“So this is your last time,” said the skills coordinator. I was attending the annual pre-course meeting in the School of Business and Economics. We usually discuss how things went the previous year, review agreements for the implementation in the new year, and raise any interesting issues. I was a bit surprised to be greeted thus at what would be my final such meeting. But it was true. I would not be doing this again. Surprising that even little incidents bring home the reality that I have to quit.
We did not review the previous year, but briefly looked back at all the years I had been providing some training and support at the School. Indeed, it’s where I began to become affiliated to the university when I was asked to provide some help back in 1984. All kinds of memories came briefly back: that first writing course for staff almost directly below where we now sat; the long-lasting work with Geert Hofstede, a friendship that endures; the beginnings of the current programme when the Bologna Declaration was implemented in Dutch universities in 2002.
Later in the week “the last time” came up again when my director and I were discussing various courses. “How will you plan for the transfer of the Open University courses?” he asked. He has his ideas, but I have my doubts. I again offer my willingness to continue if he cannot set up a replacement. I detect tension. I wonder if managers ever give enough thought to transitions – at least long enough in advance, when processes should be set in place. When I have planned a conference, generally I’ve planned two years ahead, but I get the impression that human resources planning is constantly late or simply not done at all, because it isn’t urgent right now. Is this something peculiar to my institution? Or does it exist elsewhere too?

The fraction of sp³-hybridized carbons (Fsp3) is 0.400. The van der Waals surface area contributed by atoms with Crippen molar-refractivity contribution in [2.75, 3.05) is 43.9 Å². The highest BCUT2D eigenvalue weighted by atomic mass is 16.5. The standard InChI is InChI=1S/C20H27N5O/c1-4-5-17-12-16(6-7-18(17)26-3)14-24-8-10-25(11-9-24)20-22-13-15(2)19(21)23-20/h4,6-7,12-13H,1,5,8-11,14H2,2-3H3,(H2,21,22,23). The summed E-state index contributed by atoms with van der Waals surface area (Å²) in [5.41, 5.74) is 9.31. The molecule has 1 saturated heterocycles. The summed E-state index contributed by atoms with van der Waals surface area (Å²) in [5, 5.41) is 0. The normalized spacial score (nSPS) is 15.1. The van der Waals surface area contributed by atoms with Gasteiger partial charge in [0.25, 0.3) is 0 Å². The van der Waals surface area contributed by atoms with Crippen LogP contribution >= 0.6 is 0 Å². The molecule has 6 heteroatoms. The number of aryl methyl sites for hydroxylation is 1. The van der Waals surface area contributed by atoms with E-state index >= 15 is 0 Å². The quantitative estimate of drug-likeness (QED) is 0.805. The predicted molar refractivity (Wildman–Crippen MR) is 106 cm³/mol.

So ended the third week of my last year: not exactly very eventful, indeed a relatively “boring” week, but “boring” is probably a positive characteristic in this context. However, there was a sparkling concert by the Kamerkoor Aquarius, under Marc Michael de Smet, singing Arvo Pärt’s “Kanon Pokajanen” in the Lambertuskerk in Maastricht. A very moving performance as part of the Musica Sacra Maastricht festival.